Throughout the week, Miss Abigail found herself out and about, frequenting places she hadn’t been for a very long time - the hairdressers, the tea shop, the shoe repair, the perfumery, the tailors, the millinery, all in anticipation of meeting again, the next Tuesday, with Mr. Elliot. So needless to say, Sheila did not spend much time in the curio cabinet. Because of her initial negligence, Miss Abigail was sure to introduce Sheila to all the town’s people, opening her poke-a-dot purse, lifting the little cat from it and while giving a little pat on her head, saying, “Allow me the pleasure of introducing you to Sheila.”
Despite their misgivings about Miss Abigail’s unbridled enthusiasm for a bewildered looking stuffed cat with a crooked tail, the shop owners were all happy to see Miss Abigail again and some even dared to believe that Miss Abigail had finally overcome that horrible funk for good. So the tailor, the hairdresser, the cobbler, the tea shop owner, the perfumer seller, the milliner and all the rest, plastered smiles on their faces and expressed how pleased they were to meet such a fine companion. And they all agreed when they encountered each other on the street after Miss Abigail had gone home, that certainly the oddness of the situation was a small price to pay for the return of a grown woman’s joy.
And joy was exactly the feeling that Miss Abigail experienced for that entire week.
With all of the comings and goings, in and out of the poke-a-dot purse, Sheila became a bit disheveled, her ears squished down, her fur ruffled, her tail all the more crooked. Though Miss Abigail would never have been able to admit it, Sheila had not been made for such rough handling and was, unlike a real cat, made to stay in a curio cabinet. Thus, after a week of outings, on Monday night, the very eve of the day that Sheila was to be introduced to Mr. Elliot, something rather extraordinary happened.
It had been a day of last minute preparations and Miss Abigail was in a dither with so much still to do. She returned to the house much later than she had planned. It was already getting dark. Between whipping eggs for the sour cream raisin pie and ironing her new dress, Miss Abigail saw that she had forgotten to put Sheila back in the curio cabinet. Hastily, so as not to ruin the pie, she took Sheila from the poke-a-dot purse. Unfortunately, on route to the curio cabinet, Sheila’s nose came loose and fell silently like a seed, landing upon the rug.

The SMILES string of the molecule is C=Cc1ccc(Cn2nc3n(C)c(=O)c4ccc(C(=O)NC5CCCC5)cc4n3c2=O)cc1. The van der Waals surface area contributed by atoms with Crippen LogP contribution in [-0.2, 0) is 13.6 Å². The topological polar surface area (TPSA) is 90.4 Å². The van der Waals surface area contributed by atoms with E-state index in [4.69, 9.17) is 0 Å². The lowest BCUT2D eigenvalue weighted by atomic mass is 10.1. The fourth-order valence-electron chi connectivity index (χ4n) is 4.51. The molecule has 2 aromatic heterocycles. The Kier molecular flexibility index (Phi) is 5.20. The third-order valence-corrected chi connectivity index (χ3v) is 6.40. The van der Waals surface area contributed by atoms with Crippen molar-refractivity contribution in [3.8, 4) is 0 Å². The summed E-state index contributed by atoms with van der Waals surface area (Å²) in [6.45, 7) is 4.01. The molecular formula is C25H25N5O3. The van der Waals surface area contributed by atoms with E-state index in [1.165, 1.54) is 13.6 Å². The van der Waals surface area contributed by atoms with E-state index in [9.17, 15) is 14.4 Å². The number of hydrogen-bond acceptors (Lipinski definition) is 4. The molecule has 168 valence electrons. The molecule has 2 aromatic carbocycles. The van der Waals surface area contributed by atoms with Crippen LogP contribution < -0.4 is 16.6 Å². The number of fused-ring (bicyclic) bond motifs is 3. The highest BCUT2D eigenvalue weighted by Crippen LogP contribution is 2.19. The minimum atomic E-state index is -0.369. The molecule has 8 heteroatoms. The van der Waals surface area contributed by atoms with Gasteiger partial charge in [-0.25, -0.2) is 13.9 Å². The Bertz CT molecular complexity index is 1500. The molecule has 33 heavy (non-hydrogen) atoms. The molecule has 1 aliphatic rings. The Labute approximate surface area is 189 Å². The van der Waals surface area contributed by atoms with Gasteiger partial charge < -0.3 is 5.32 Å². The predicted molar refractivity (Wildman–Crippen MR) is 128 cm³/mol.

Had Sheila been a more aggressive type of cat, she would have alerted Miss Abigail to the sudden coolish tickling she felt upon her face, and things would of turned out very differently. But, as we know, Sheila was not that kind of cat. She resolved that this queer feeling upon her face was just the settling in of an early winter cold. Had Miss Abigail been less rushed in her preparations for the next day, she would have taken more care with setting Sheila in the curio cabinet and spent a moment wishing her a goodnight at which point she would have, most assuredly, noticed something amiss.
Needless to say, both Miss Abigail and her cat spend a restless, dream filled night.
Sheila woke several times and saw the black cat looking back and forth, back and forth, still perched on the wall. She had decided that this was the way of this very odd creature and that there was nothing she could do about it but accept him for who he was. But now, with this strange tickling feeling in the center of her face, Sheila was draw to the cat’s nose and noticed that this black cat had a very attractive and solid nose. For the first time in her life, Sheila experienced the regrettable emotion of envy.
Being Tuesday, the punctual and determined maid arrived just as the sun was rising. Miss Abigail, having finally fallen into a very deep sleep after such a difficult night, did not awaken when the maid began her vacuuming. This was not the case for Sheila who could not help but watch the maid in her cleaning frenzy, the vacuum being so loud it vibrated the glass of the curio cabinet.
The maid, having spotted something small on the floor, bent to examine what it could be. And so it was that Sheila saw the maid bend down to pick up what was her own lovely little cat nose. Sheila was overcome with both horror and relief; horror at having discovered that the strange tickling she felt was not an early winter cold, but the absence of her very own nose; and relief that the maid was conscientious enough to save her nose from any further harm. But, the maid, having scrunched up her own piggish nose at the thing pinched between her thumb and finger, concluded that it was just another detestable piece of fuzz and threw it upon the rug and vacuumed it up.
Sheila suffered a terrible case of shock.
The black cat clock ticked and tocked, its eyes moving back and forth, back and forth.